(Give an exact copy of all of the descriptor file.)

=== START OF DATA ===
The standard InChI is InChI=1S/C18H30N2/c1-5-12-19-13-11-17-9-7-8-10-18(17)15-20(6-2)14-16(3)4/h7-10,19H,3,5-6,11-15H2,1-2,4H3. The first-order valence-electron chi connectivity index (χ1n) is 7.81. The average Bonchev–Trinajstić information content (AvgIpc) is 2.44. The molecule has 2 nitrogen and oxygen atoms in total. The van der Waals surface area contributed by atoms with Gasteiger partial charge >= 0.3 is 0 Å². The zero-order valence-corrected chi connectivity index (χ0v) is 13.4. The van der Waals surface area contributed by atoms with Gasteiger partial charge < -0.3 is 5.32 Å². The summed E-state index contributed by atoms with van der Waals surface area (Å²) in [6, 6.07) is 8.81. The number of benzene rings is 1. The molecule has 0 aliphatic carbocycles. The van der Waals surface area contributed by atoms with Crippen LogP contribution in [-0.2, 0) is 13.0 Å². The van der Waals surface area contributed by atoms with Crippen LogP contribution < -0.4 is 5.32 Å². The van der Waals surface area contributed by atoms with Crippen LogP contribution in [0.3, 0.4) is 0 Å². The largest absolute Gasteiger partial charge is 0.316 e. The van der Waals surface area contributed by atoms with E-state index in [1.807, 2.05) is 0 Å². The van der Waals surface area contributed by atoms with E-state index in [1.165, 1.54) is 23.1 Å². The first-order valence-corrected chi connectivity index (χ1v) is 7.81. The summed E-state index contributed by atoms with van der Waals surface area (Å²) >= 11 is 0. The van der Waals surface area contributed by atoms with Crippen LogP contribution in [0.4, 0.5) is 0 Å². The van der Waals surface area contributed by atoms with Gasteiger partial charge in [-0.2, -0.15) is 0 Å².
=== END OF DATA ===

The standard InChI is InChI=1S/C18H30N2/c1-5-12-19-13-11-17-9-7-8-10-18(17)15-20(6-2)14-16(3)4/h7-10,19H,3,5-6,11-15H2,1-2,4H3. The first-order valence-electron chi connectivity index (χ1n) is 7.81. The average Bonchev–Trinajstić information content (AvgIpc) is 2.44. The molecule has 2 nitrogen and oxygen atoms in total. The van der Waals surface area contributed by atoms with Gasteiger partial charge >= 0.3 is 0 Å². The zero-order valence-corrected chi connectivity index (χ0v) is 13.4. The van der Waals surface area contributed by atoms with Gasteiger partial charge < -0.3 is 5.32 Å². The summed E-state index contributed by atoms with van der Waals surface area (Å²) in [6, 6.07) is 8.81. The number of benzene rings is 1. The molecule has 0 aliphatic carbocycles. The van der Waals surface area contributed by atoms with Crippen LogP contribution in [-0.2, 0) is 13.0 Å². The van der Waals surface area contributed by atoms with Crippen LogP contribution < -0.4 is 5.32 Å². The van der Waals surface area contributed by atoms with Crippen LogP contribution in [0.3, 0.4) is 0 Å². The largest absolute Gasteiger partial charge is 0.316 e. The van der Waals surface area contributed by atoms with E-state index in [1.807, 2.05) is 0 Å². The van der Waals surface area contributed by atoms with E-state index in [1.165, 1.54) is 23.1 Å². The first-order valence-corrected chi connectivity index (χ1v) is 7.81. The summed E-state index contributed by atoms with van der Waals surface area (Å²) >= 11 is 0. The van der Waals surface area contributed by atoms with Crippen LogP contribution in [0.4, 0.5) is 0 Å². The van der Waals surface area contributed by atoms with Gasteiger partial charge in [-0.2, -0.15) is 0 Å².